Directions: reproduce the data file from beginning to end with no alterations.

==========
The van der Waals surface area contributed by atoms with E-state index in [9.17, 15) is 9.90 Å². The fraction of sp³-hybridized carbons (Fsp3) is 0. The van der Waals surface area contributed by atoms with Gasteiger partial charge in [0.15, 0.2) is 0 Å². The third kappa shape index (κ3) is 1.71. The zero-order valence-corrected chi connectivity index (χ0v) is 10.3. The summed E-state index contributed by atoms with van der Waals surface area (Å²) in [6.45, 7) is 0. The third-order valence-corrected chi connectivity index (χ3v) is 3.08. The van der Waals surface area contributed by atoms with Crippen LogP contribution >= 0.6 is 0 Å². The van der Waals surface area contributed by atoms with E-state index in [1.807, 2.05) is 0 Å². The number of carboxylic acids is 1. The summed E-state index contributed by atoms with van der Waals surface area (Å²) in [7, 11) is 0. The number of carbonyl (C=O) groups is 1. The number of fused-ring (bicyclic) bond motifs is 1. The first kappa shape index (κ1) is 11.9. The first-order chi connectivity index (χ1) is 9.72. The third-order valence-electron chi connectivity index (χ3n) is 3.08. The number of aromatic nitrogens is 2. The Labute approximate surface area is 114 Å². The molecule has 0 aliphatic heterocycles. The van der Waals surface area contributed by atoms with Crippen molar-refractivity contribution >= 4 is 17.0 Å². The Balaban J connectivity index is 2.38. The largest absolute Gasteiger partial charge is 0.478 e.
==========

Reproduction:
The van der Waals surface area contributed by atoms with E-state index in [9.17, 15) is 9.90 Å². The fraction of sp³-hybridized carbons (Fsp3) is 0. The van der Waals surface area contributed by atoms with Gasteiger partial charge in [0.15, 0.2) is 0 Å². The third kappa shape index (κ3) is 1.71. The zero-order valence-corrected chi connectivity index (χ0v) is 10.3. The summed E-state index contributed by atoms with van der Waals surface area (Å²) in [6.45, 7) is 0. The third-order valence-corrected chi connectivity index (χ3v) is 3.08. The van der Waals surface area contributed by atoms with Crippen LogP contribution >= 0.6 is 0 Å². The van der Waals surface area contributed by atoms with E-state index in [1.807, 2.05) is 0 Å². The number of carboxylic acids is 1. The summed E-state index contributed by atoms with van der Waals surface area (Å²) in [7, 11) is 0. The number of carbonyl (C=O) groups is 1. The number of fused-ring (bicyclic) bond motifs is 1. The first kappa shape index (κ1) is 11.9. The first-order chi connectivity index (χ1) is 9.72. The third-order valence-electron chi connectivity index (χ3n) is 3.08. The number of aromatic nitrogens is 2. The Labute approximate surface area is 114 Å². The molecule has 0 aliphatic heterocycles. The van der Waals surface area contributed by atoms with Crippen molar-refractivity contribution >= 4 is 17.0 Å². The Balaban J connectivity index is 2.38. The largest absolute Gasteiger partial charge is 0.478 e.